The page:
Bribe Offers, Perjury and the
Recantation of Al Bello

After Judge Sarokin set aside Rubin Carter's triple murder conviction, the Prosecutor's Office filed an appeal. This is the portion of their brief that deals with the recantation of eyewitnesses Bello and Bradley. It outlines he involvement of Fred Hogan, a public employee who worked for a Public Defender's Office, but who also had a financial interest in Rubin Carter's book at the time he approached Bello about recanting, and Selwyn Raab, a New York Times reporter.

Recantation: In September 1974, seven years after the first trial, the defense obtained an affidavit from Mr. Bello in which he stated that his identification of the defendants Carter and Artis was a mistake, that he had identified the wrong persons, and that he had been pressured and confused into his trial testimony by the prosecution and the police (22aA 4866-74). This recantation was solicited from Bello by public defender investigator Fred Hogan and journalists Selwyn Raab and Hal Levinson. The defense moved for a new trial and surprisingly did not produce any of these three people as witnesses at the recantation hearing. The presiding judge determined that the recantation was untrue. State v. Carter, 136 N.J. Super. 271 (Cty. Ct. 1974). The district court does not mention this ruling.

The State learned from Alfred Bello the circumstances behind the recantation after Professor Leonard Harrelsons polygraph examination of Bello in August 1976. In the period of less than two months prior to retrial, the State receovered considerable evidence, long known to the defense, to confirm Alfred Bellos explanation of how the recantation came about. Alfred Bello explained how he was visited in jail by Hogan, Raab and Levinson who were soliciting his recantation. Bello said that Hogan offered him money if he would recant. Hogan told him he had a "piece" of Rubin Carters book and that Bello could get a "piece" if he recanted (22aA 4834-41).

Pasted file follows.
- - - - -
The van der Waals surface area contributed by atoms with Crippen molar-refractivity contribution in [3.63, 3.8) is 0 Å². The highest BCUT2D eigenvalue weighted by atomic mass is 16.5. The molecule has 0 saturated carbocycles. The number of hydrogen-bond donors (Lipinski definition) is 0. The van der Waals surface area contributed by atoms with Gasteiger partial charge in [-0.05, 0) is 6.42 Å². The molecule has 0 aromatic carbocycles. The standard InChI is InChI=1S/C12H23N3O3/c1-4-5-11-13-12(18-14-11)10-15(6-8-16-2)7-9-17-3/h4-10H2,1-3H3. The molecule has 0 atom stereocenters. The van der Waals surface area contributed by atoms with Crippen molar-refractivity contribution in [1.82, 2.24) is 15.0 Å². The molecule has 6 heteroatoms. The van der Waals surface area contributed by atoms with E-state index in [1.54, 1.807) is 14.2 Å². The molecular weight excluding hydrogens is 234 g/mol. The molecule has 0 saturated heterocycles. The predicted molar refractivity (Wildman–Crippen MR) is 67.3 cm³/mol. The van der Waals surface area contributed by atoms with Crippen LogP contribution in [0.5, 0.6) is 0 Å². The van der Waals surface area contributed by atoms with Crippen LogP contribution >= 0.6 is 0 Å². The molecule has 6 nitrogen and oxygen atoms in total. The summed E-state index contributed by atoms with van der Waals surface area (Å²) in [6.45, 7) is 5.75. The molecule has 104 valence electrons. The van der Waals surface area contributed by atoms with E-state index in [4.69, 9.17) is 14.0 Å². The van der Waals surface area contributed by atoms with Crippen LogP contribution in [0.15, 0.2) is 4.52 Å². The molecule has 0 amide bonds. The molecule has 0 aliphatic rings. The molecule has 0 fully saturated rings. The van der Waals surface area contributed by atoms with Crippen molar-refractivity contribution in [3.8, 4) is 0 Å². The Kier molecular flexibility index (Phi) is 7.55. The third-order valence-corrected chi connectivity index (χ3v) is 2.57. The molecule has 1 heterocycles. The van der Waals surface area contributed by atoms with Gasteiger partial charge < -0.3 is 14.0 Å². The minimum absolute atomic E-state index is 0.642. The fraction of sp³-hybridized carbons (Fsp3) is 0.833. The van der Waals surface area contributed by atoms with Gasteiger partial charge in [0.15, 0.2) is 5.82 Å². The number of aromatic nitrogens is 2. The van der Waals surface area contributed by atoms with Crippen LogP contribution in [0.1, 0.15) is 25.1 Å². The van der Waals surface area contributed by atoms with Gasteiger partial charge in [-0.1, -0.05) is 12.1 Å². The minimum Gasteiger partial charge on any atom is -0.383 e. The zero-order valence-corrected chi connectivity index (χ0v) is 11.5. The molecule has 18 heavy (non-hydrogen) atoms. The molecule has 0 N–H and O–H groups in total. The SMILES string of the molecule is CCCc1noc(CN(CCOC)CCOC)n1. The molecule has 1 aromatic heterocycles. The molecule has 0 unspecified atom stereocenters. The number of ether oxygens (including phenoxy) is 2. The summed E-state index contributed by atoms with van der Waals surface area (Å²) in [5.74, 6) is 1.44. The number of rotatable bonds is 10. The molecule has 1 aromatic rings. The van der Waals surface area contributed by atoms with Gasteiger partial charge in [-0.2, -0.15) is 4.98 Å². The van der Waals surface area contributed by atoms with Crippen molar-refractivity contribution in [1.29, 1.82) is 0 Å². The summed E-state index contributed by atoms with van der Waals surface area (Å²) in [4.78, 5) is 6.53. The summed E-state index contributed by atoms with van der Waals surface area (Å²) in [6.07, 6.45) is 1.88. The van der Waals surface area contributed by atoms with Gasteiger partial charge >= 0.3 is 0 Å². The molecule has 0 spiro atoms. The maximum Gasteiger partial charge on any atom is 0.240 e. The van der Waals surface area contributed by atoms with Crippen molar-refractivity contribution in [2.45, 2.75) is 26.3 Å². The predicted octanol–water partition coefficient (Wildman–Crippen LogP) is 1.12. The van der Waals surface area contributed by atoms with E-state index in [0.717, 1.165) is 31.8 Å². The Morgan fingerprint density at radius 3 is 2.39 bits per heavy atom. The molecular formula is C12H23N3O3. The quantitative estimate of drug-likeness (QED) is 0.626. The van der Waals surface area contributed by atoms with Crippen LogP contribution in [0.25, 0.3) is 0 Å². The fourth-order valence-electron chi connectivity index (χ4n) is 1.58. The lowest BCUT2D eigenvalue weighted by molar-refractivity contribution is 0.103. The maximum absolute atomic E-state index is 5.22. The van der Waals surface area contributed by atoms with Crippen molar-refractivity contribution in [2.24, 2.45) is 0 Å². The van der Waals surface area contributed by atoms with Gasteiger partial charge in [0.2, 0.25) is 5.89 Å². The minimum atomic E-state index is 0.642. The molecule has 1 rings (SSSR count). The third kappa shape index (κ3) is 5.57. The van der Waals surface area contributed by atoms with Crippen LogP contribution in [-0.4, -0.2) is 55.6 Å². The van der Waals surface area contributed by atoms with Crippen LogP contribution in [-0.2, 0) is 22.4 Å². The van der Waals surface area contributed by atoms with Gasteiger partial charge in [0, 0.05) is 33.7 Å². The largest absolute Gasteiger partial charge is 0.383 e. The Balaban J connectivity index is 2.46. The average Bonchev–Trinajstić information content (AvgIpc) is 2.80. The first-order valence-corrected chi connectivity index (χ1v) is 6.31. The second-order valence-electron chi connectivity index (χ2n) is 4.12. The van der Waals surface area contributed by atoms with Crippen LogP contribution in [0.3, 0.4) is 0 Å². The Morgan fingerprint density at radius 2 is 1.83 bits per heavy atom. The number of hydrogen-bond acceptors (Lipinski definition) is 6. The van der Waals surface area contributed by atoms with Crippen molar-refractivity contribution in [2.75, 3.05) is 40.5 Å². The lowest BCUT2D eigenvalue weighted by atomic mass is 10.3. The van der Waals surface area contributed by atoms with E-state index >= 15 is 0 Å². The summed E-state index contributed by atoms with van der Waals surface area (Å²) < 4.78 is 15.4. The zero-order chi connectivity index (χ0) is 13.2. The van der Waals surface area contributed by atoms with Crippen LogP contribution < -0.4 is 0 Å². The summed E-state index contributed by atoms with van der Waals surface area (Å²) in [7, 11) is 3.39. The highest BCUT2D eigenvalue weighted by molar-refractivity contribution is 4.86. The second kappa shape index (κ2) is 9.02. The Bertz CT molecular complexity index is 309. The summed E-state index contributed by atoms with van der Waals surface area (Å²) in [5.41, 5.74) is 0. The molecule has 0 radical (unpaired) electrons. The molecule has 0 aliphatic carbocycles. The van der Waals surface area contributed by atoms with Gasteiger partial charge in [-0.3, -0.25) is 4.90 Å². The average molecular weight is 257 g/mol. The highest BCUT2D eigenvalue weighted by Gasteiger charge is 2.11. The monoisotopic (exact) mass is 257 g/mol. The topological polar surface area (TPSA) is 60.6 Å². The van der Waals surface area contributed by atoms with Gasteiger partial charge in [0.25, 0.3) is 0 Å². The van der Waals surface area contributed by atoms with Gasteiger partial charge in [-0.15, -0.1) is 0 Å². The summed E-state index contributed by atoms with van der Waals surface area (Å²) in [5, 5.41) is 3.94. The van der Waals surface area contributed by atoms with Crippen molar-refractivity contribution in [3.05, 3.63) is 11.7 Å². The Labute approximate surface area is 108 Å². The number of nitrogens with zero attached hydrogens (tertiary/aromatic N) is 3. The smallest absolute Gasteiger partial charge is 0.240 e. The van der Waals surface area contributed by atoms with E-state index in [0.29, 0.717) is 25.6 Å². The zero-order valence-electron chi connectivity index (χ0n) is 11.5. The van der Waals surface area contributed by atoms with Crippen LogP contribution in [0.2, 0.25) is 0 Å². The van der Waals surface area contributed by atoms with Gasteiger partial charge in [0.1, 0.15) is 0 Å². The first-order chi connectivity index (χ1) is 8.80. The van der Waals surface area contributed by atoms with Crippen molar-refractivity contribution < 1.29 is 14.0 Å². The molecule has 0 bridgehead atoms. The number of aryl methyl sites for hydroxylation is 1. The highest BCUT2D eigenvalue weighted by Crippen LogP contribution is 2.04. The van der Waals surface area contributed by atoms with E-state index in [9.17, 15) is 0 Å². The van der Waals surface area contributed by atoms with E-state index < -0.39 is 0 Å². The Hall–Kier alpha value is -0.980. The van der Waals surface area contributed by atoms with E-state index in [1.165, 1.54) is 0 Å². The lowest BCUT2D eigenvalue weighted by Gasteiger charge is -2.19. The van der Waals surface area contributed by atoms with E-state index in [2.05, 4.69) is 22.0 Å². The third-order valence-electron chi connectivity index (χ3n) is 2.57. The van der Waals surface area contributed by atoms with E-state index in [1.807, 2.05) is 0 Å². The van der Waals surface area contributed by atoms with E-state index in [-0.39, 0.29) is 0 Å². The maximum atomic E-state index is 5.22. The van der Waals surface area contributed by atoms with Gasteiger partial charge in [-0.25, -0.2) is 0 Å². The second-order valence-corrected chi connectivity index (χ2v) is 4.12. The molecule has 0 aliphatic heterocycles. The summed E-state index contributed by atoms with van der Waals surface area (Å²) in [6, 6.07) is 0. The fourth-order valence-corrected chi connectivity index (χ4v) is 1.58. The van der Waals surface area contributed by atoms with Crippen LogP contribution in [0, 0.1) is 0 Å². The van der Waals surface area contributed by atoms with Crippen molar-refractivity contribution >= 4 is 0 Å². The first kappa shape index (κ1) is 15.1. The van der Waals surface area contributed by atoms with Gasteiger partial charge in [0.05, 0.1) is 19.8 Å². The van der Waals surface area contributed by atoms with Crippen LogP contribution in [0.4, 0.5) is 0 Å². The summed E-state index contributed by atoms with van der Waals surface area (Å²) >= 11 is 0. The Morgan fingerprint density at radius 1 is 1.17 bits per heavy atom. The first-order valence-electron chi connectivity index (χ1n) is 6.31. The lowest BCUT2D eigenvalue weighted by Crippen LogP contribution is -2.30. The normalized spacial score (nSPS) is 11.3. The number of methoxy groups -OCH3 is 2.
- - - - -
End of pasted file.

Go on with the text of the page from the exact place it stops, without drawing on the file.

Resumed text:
The prosecution produced evidence to confirm the fact that public official Hogan had a financial interest in Rubin Carter. Philip Salinardi, the treasurer of The Viking Press, produced a contract between his company and the defendant Rubin Carter for the publication of the defendants book The Sixteenth Round. The contract contained the incredible revelation that Fred Hogan was designed therein as the agent for the defendant Rubin Carter. Mr. Salinardi further testified that $10,000 of advance money was given to (public official) Hogan in his capacity as the defendant Carters agent (25aA 5565-68). The most startling relevation came when Mr. Hogan admitted that he listed the $10,000 as income on his (Hogans) tax return (37aA 8490-95). This man paid taxes on Rubin Carters money.